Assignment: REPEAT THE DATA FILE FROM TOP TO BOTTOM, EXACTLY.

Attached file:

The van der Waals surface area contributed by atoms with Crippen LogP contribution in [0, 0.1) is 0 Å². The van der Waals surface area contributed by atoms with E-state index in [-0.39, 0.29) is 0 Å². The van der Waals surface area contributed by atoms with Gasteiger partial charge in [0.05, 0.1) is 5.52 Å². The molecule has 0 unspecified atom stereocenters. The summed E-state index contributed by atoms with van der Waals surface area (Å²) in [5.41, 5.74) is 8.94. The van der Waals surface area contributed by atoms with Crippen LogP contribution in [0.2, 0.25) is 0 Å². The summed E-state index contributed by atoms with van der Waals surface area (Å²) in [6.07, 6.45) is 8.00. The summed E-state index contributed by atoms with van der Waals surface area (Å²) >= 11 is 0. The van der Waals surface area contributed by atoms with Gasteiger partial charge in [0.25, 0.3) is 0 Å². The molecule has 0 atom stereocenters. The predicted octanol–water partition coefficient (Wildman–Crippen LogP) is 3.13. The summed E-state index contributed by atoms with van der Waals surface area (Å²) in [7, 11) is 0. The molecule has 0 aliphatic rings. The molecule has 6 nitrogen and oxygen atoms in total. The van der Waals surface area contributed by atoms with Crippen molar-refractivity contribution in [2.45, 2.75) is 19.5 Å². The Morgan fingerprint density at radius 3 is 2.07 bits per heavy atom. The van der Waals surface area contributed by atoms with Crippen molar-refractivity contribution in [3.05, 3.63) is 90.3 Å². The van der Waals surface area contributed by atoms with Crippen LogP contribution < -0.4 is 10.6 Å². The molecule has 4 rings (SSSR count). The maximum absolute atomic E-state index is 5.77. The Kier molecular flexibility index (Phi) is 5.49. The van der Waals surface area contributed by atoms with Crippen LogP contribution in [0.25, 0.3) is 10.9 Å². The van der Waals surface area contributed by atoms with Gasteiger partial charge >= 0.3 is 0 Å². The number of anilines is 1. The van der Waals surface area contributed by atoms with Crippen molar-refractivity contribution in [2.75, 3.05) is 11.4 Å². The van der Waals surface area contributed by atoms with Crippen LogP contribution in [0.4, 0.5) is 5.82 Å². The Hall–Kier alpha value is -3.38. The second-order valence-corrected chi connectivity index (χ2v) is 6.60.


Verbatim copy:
The van der Waals surface area contributed by atoms with Crippen LogP contribution in [0, 0.1) is 0 Å². The van der Waals surface area contributed by atoms with E-state index in [-0.39, 0.29) is 0 Å². The van der Waals surface area contributed by atoms with Gasteiger partial charge in [0.05, 0.1) is 5.52 Å². The molecule has 0 unspecified atom stereocenters. The summed E-state index contributed by atoms with van der Waals surface area (Å²) in [5.41, 5.74) is 8.94. The van der Waals surface area contributed by atoms with Crippen LogP contribution in [0.2, 0.25) is 0 Å². The summed E-state index contributed by atoms with van der Waals surface area (Å²) in [6.07, 6.45) is 8.00. The summed E-state index contributed by atoms with van der Waals surface area (Å²) >= 11 is 0. The van der Waals surface area contributed by atoms with Gasteiger partial charge in [0.25, 0.3) is 0 Å². The molecule has 0 atom stereocenters. The predicted octanol–water partition coefficient (Wildman–Crippen LogP) is 3.13. The summed E-state index contributed by atoms with van der Waals surface area (Å²) in [7, 11) is 0. The molecule has 0 aliphatic rings. The molecule has 6 nitrogen and oxygen atoms in total. The van der Waals surface area contributed by atoms with Crippen molar-refractivity contribution in [2.45, 2.75) is 19.5 Å². The Morgan fingerprint density at radius 3 is 2.07 bits per heavy atom. The van der Waals surface area contributed by atoms with Crippen molar-refractivity contribution in [3.05, 3.63) is 90.3 Å². The van der Waals surface area contributed by atoms with Crippen LogP contribution < -0.4 is 10.6 Å². The molecule has 4 rings (SSSR count). The maximum absolute atomic E-state index is 5.77. The Kier molecular flexibility index (Phi) is 5.49. The van der Waals surface area contributed by atoms with Crippen LogP contribution in [0.25, 0.3) is 10.9 Å². The van der Waals surface area contributed by atoms with Gasteiger partial charge >= 0.3 is 0 Å². The number of anilines is 1. The van der Waals surface area contributed by atoms with Crippen molar-refractivity contribution in [2.75, 3.05) is 11.4 Å². The van der Waals surface area contributed by atoms with Crippen LogP contribution in [0.4, 0.5) is 5.82 Å². The Hall–Kier alpha value is -3.38. The second-order valence-corrected chi connectivity index (χ2v) is 6.60.